I'm trying to use data from a SharePoint list in SSRS (Reporting services).
The report isn't too big - only a few dozens rows, but for each row I need to add data from a second list, which (currently) contains 7000 rows. On SharePoint 2007 I've successfully done similar things, but I can't get it to work on SharePoint 2010.
I've tried:

I keep hitting the same wall - I can't get any data because the list is too big! I get a similar error to:

The attempted operation is prohibited because it exceeds the list view threshold enforced by the administrator.

This is discouraging. I've read quite a lot on the subject and can't see a good way around it besides increasing the threshold on the whole application.

Is there an easy way around this new limitation? Is there a hard way?
I'm looking for a "best practice"... It doesn't look I can keep using any of these methods reliably. The only "good" solution I can think of it to use SSIS to copy all rows to a database, but that seems like an overkill...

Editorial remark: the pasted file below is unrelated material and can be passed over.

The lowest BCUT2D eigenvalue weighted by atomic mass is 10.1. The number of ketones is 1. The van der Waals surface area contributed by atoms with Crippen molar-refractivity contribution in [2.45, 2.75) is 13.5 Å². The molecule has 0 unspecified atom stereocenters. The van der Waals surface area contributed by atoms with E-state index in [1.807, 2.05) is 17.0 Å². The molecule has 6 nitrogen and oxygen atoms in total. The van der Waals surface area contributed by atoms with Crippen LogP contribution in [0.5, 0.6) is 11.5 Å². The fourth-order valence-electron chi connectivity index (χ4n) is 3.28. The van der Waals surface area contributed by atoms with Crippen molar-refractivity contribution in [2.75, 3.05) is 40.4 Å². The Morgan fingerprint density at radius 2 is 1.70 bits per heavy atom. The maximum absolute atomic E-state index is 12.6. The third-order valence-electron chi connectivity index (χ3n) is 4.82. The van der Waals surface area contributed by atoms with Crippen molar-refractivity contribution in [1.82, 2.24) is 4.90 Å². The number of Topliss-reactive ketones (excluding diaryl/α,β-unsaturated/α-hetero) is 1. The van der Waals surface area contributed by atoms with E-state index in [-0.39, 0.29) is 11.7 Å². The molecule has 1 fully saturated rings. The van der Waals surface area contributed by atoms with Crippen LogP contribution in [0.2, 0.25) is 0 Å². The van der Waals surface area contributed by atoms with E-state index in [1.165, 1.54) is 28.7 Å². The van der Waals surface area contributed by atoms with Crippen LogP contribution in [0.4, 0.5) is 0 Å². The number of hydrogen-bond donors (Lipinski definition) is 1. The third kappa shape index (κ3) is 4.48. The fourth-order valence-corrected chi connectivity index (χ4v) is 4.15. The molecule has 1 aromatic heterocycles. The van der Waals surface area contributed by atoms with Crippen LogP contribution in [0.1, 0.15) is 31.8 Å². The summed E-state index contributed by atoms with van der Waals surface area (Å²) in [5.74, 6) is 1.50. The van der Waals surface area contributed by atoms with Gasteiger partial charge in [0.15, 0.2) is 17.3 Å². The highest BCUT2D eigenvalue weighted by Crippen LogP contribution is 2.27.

9 Answers 9


In Central Administration you can disable the list threshold completely, or set a higher limit. You can also set a time window when the limit is disabled and run your report service then. Go to the web application management page in central administration and select the Resource Throttling option from the General Settings button in the ribbon.

If you CAML query a list with a filter such that it returns less items than the threshold that should also work.

  • 2
    This is what we ended up doing. We figured the threshold is there to warn us about potential problems, but we really had a system with many items. I would also note it is possible to disable throttling per list: SPList.EnableThrottling (using code or sp manager)
    – Kobi
    Commented May 2, 2012 at 18:59

To avoid the listview threshold, you need to index columns in your library and query against that column. So long as the number of rows returned in your query is below the listview threshold, you won't get the exception.

As an example, I hit this problem when trying to retrieve all the folders in a SharePoint library. The number of folders was well below 5000 (the default listview threshold), but with over 20,000 items in the library, I was triggering the exception.